The million dollar question right now is what happens with a piece of energy diving toward the Gulf coast on Friday? Does it phase with the northern branch and ride up the Mid-Atlantic and New England coastline providing a major snow storm? Or does phasing not occur (positively tilted trough) and it slides quickly out to sea after delivering several inches of snow to the Carolinas?
Latest GFS and GEM (Canadian):
The image below (courtesy TropicalTidbits) shows the latest Global Forecast System (GFS) model forecasting the time frame between 1AM Saturday and 1AM Sunday:
- Future time-lapse below shows an un-phased system with two separate waves of low pressure sliding well off of the southeastern coastline with little fanfare in our region.
The image below (courtesy TropicalTidbits) shows the latest Canadian (GEM) model forecasting the same time frame as the GFS above:
- Notice that the latest Canadian tracks the system further west and shows one main low pressure system instead of the two separarte areas of low pressure in the GFS model.
And for today’s Breaking News in the world of weather, the latest European model from overnight shifted the track much closer to the coast.
We need to wait and see if this is a trend before we start getting excited.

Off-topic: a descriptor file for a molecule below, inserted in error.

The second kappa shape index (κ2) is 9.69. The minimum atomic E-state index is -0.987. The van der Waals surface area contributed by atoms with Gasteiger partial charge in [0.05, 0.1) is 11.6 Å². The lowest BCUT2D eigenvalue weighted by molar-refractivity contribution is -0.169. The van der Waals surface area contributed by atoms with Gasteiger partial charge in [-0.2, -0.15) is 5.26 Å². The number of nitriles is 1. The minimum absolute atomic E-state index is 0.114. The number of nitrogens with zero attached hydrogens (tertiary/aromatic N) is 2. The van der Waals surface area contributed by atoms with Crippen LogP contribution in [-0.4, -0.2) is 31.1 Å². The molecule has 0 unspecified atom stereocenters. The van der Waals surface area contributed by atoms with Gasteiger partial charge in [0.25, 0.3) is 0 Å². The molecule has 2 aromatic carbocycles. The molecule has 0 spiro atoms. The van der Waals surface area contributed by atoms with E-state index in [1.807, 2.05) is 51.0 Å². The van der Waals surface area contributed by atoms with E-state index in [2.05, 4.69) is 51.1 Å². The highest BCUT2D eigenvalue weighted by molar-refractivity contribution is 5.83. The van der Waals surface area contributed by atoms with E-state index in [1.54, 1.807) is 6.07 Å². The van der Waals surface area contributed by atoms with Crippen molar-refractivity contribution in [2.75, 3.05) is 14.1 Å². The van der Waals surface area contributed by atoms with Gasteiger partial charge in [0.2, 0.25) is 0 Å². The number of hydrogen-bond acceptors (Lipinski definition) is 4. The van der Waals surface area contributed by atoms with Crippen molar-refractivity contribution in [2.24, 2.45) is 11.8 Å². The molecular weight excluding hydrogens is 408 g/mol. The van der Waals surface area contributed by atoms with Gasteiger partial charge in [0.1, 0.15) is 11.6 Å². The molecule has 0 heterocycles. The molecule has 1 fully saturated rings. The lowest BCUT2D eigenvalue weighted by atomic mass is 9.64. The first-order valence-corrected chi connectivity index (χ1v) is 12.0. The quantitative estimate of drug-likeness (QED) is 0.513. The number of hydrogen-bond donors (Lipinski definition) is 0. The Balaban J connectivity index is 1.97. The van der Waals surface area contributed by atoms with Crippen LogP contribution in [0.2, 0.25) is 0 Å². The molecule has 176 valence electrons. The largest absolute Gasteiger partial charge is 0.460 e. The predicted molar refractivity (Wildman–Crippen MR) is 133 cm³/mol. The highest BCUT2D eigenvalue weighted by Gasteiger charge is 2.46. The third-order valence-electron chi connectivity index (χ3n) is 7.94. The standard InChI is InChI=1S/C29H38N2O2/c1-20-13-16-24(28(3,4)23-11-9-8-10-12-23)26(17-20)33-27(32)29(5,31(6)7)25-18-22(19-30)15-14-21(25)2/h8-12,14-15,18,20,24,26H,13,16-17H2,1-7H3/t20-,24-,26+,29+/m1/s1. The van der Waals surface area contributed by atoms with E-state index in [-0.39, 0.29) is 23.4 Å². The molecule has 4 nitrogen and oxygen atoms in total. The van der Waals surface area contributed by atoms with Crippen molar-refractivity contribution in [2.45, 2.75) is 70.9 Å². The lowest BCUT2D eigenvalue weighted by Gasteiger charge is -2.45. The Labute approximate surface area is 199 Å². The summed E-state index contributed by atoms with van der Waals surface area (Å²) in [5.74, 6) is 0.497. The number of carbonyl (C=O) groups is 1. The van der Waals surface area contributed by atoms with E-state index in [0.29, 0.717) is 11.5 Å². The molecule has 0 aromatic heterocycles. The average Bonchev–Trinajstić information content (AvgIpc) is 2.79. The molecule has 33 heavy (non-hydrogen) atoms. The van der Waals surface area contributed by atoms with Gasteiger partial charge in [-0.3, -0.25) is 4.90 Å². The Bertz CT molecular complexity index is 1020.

Here is yesterday’s (12z) run of the European modeling 7AM Saturday:
- Notice the snow stays across eastern North Carolina with a track much further out to sea.
Here is the latest run of the Euro modeling 7AM Saturday:
- Notice the latest run of the Euro (image above) shows much heavier precipitation falling further north and west than it showed in the previous run.
Let’s compare the old run of the Euro for Snowfall Accumulation to the latest run:
Old Run (12z Monday):
Latest Run (00z Tuesday):
Is the European forecast model on to something? Will future runs continue to shift the track further west and up the coast?
The biggest snow storms that bury the BOS-WASH (the Boston to Washington corridor, home to 55 million Americans) come from systems that track from Cape Hatteras to Cape Cod.
While this storm may very well stay too far out to sea it is something that needs to be monitored closely.
To be clear, I do not currently find the European Ensembles to be very promising as of now (meaning they are not *yet* showing consistency in producing heavy snow across the DC Area this weekend). With that said, this is a fluid situation and as we get closer to Wednesday & Thursday the models will hopefully start to zero in on a solution.
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